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The average Israeli is not particularly interested in the US-led war in Iraq. As far as most Israelis are concerned, that war, going on just a few hundred kilometers from our borders, might as well be taking place in outer space. It simply doesn't seem connected to our local reality of the Palestinian-Iranian and Lebanese-Iranian jihad. Although greeted with sadness, the daily news updates on US and Iraqi casualties seem to bear no tangible relation to us.
Conversely, most Americans do not think that the war being fought against Israel is linked to the war in Iraq. Both the Bush administration's efforts to limit IDF operations against the Palestinians and Hizbullah and the US media's generally hostile portrayal of the war against Israel lead most Americans to share the Israeli view that the wars our nations fight are separate, distinct ones. And so, as far as most Israelis and Americans are concerned, Americans have nothing to learn from Israel's war and Israelis have nothing to learn from their war.
But the truth is far different. Indirectly, US President George W. Bush's address Wednesday night on the new direction the war in Iraq will soon take was a testament to this truth.
Although expected to announce a radical change in his administration's strategy in Iraq, in Wednesday's speech Bush did no such thing. In essence the president restated his long held view that victory in Iraq will come with the stabilization of a unified, democratic Iraqi regime and the parallel defeat of both the Sunni and Shi'ite insurgencies. Conversely, the enemy forces, operating under Syrian and Iranian sponsorship, fight precisely to prevent the stabilization of the regime and undermine the unity of the multi-ethnic, multi-religious Republic of Iraq.
Bush's plan to implement a "surge and hold" strategy for taking and maintaining control over Baghdad and the al-Qaida infested Anbar Province is based on a new realization that establishing and maintaining a modicum of security for the country's citizens is a precondition for any subsequent moves towards stabilizing Iraq politically.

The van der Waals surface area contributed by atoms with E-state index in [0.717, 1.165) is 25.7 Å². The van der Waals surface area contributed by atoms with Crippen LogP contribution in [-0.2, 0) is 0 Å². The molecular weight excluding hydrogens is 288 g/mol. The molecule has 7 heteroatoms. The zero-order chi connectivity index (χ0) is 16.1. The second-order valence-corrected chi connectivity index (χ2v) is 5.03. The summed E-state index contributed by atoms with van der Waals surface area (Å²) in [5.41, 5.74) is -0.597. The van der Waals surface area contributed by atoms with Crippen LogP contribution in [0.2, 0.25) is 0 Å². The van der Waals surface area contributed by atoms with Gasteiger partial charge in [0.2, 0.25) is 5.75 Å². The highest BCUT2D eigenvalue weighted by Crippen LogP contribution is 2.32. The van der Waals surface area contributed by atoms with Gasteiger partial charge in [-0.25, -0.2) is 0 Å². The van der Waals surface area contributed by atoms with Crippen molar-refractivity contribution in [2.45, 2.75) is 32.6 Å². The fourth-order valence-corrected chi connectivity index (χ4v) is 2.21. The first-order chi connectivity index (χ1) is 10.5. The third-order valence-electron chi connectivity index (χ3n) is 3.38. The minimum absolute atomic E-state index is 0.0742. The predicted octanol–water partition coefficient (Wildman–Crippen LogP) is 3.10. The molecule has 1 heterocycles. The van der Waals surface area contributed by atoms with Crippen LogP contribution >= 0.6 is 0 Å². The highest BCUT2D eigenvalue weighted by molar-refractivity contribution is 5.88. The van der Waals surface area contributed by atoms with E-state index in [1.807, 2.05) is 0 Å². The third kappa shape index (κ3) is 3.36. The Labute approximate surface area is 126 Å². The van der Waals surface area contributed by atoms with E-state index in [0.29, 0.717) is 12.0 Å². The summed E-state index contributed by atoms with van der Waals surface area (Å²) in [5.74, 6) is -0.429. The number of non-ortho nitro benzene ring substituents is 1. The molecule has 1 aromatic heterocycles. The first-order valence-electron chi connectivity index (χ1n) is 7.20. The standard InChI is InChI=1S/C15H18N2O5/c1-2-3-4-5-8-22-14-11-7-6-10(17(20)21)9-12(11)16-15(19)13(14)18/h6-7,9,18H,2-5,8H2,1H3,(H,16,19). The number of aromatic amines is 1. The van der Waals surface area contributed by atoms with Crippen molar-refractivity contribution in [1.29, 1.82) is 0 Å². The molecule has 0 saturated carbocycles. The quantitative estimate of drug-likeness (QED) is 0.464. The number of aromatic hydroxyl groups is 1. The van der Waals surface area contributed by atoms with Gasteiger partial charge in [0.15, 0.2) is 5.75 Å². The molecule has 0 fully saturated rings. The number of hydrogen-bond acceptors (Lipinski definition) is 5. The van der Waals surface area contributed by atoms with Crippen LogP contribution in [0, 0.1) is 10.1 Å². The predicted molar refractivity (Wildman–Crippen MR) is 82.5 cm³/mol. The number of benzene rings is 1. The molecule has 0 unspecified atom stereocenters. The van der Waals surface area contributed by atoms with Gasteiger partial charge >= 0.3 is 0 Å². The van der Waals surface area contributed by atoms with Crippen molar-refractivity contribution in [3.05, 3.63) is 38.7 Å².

FOR ISRAELI ears, the most notable aspect of Bush's "surge and hold" strategy is its striking
There is little doubt that the US has much greater leeway in its operations in Iraq than the IDF enjoys in its efforts against the Palestinians or Hizbullah. Their ability to cultivate and empower Iraqis who share their strategic outlook while weakening others who oppose them is far greater than Israel's ability today to influence the Palestinians or the Lebanese.
But for all that, the fact is that after nearly four years fighting in Iraq, the US essentially embraced the counter-insurgency strategy that Israel adopted in Judea and Samaria five years ago. And similar to the US operations in Iraq until now, Israel only adopted its surge and hold strategy in Judea and Samaria after two years of absorbing unrelenting and ever-escalating Palestinian terrorist attacks. Until Defensive Shield, Israel responded to the war being waged against its society by carrying out brief incursions into Palestinian towns, conducting arrests and swiftly retreating.
Indeed, if the Americans want to get a sense of the president's new plan's prospects for success they would do well to study developments in Israel since Operation Defensive Shield.
Bush warned that his new plan will not end the violence in Iraq. As he put it, "This new strategy will not yield an immediate end to suicide bombings, assassinations, or IED attacks. Our enemies in Iraq will make every effort to ensure that our television screens are filled with images of death and suffering. Yet over time, we can expect to see Iraqi troops chasing down murderers, fewer brazen acts of terror, and growing trust and cooperation from Baghdad's residents."
Ariel Sharon's voice echoes deeply in Bush's statement. After Defensive Shield failed to end Palestinian terrorist attacks, Sharon repeatedly stated that we couldn't expect for terror to end. And it is not surprising that the president's message was so familiar. His plan for Baghdad gives the same opportunities and places the same strategic limitations on success in Iraq that Defensive Shield placed on Israel's chances of ending the Palestinian jihad.
In both cases, the chosen strategy works to prevent terrorists located in specific, limited areas from rebuilding their capabilities by first defeating them and then remaining in place to block them from rearming or operating openly. Israel's experience since April 2002 in Judea and Samaria demonstrates its success. By maintaining IDF control over the areas, Israel has succeeded in limiting and delaying the development of the Palestinians' fighting capabilities in Judea and Samaria.
If US forces do surge and hold Baghdad, the Americans can safely assume that in the months to come Baghdad will experience a steep and sustainable drop in violence.
But by the same token, the Israeli experience also informs us of the price of adopting a strategy limited to an isolated front. Neither the war in Iraq, which is sponsored by Iran and Syria, nor the Palestinian war against Israel, which is sponsored by Iran, Syria and Egypt, are isolated, singular campaigns. And yet both the Israeli and the American surge and hold strategies treat them as if they are isolated, distinct, non-regional wars.